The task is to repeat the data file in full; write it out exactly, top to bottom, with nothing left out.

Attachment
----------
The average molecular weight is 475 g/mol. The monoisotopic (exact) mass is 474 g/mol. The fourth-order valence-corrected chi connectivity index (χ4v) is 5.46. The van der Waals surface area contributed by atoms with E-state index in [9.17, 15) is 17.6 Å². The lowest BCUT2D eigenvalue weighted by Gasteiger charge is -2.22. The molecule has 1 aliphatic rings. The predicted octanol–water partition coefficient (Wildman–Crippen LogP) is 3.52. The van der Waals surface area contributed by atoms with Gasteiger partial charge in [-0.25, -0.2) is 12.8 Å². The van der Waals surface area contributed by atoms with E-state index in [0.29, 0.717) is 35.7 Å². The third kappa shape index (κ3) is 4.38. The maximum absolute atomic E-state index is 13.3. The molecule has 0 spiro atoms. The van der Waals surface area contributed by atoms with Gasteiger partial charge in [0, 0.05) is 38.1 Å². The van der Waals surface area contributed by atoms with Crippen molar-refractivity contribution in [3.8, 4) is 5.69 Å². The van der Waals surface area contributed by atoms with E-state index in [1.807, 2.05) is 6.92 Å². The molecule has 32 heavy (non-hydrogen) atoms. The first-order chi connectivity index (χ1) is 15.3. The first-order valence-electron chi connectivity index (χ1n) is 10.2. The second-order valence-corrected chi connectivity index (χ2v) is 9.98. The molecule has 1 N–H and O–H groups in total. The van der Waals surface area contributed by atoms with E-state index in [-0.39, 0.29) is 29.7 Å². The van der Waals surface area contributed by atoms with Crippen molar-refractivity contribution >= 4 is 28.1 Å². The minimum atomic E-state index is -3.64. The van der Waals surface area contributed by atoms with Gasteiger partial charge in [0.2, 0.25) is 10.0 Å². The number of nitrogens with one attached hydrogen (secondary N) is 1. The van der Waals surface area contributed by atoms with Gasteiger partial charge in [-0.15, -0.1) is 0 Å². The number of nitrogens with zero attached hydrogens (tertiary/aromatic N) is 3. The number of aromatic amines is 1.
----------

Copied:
The average molecular weight is 475 g/mol. The monoisotopic (exact) mass is 474 g/mol. The fourth-order valence-corrected chi connectivity index (χ4v) is 5.46. The van der Waals surface area contributed by atoms with E-state index in [9.17, 15) is 17.6 Å². The lowest BCUT2D eigenvalue weighted by Gasteiger charge is -2.22. The molecule has 1 aliphatic rings. The predicted octanol–water partition coefficient (Wildman–Crippen LogP) is 3.52. The van der Waals surface area contributed by atoms with Gasteiger partial charge in [-0.25, -0.2) is 12.8 Å². The van der Waals surface area contributed by atoms with E-state index in [0.29, 0.717) is 35.7 Å². The third kappa shape index (κ3) is 4.38. The maximum absolute atomic E-state index is 13.3. The molecule has 0 spiro atoms. The van der Waals surface area contributed by atoms with Gasteiger partial charge in [0, 0.05) is 38.1 Å². The van der Waals surface area contributed by atoms with Crippen molar-refractivity contribution in [3.8, 4) is 5.69 Å². The van der Waals surface area contributed by atoms with E-state index in [1.807, 2.05) is 6.92 Å². The molecule has 32 heavy (non-hydrogen) atoms. The first-order chi connectivity index (χ1) is 15.3. The first-order valence-electron chi connectivity index (χ1n) is 10.2. The second-order valence-corrected chi connectivity index (χ2v) is 9.98. The molecule has 1 N–H and O–H groups in total. The van der Waals surface area contributed by atoms with E-state index in [-0.39, 0.29) is 29.7 Å². The van der Waals surface area contributed by atoms with Crippen molar-refractivity contribution >= 4 is 28.1 Å². The minimum atomic E-state index is -3.64. The van der Waals surface area contributed by atoms with Gasteiger partial charge in [0.2, 0.25) is 10.0 Å². The number of nitrogens with one attached hydrogen (secondary N) is 1. The van der Waals surface area contributed by atoms with Gasteiger partial charge in [-0.15, -0.1) is 0 Å². The number of nitrogens with zero attached hydrogens (tertiary/aromatic N) is 3. The number of aromatic amines is 1.